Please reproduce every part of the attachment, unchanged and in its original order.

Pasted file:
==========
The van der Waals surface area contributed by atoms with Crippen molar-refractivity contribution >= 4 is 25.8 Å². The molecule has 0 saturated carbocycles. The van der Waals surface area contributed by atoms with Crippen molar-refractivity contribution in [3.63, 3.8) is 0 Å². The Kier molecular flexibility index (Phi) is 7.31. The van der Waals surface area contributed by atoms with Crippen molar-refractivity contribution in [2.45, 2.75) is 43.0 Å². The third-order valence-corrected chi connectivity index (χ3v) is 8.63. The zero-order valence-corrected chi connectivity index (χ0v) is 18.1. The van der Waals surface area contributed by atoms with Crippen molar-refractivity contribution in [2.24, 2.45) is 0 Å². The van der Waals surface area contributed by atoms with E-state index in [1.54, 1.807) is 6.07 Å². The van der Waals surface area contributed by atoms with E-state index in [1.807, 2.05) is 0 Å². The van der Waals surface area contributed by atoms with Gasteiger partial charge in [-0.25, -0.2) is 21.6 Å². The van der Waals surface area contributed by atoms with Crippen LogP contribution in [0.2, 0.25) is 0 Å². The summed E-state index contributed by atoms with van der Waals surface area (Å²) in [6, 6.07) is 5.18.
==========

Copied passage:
The van der Waals surface area contributed by atoms with Crippen molar-refractivity contribution >= 4 is 25.8 Å². The molecule has 0 saturated carbocycles. The van der Waals surface area contributed by atoms with Crippen molar-refractivity contribution in [3.63, 3.8) is 0 Å². The Kier molecular flexibility index (Phi) is 7.31. The van der Waals surface area contributed by atoms with Crippen molar-refractivity contribution in [2.45, 2.75) is 43.0 Å². The third-order valence-corrected chi connectivity index (χ3v) is 8.63. The zero-order valence-corrected chi connectivity index (χ0v) is 18.1. The van der Waals surface area contributed by atoms with Crippen molar-refractivity contribution in [2.24, 2.45) is 0 Å². The van der Waals surface area contributed by atoms with E-state index in [1.54, 1.807) is 6.07 Å². The van der Waals surface area contributed by atoms with E-state index in [1.807, 2.05) is 0 Å². The van der Waals surface area contributed by atoms with Gasteiger partial charge in [-0.25, -0.2) is 21.6 Å². The van der Waals surface area contributed by atoms with Crippen LogP contribution in [0.2, 0.25) is 0 Å². The summed E-state index contributed by atoms with van der Waals surface area (Å²) in [6, 6.07) is 5.18.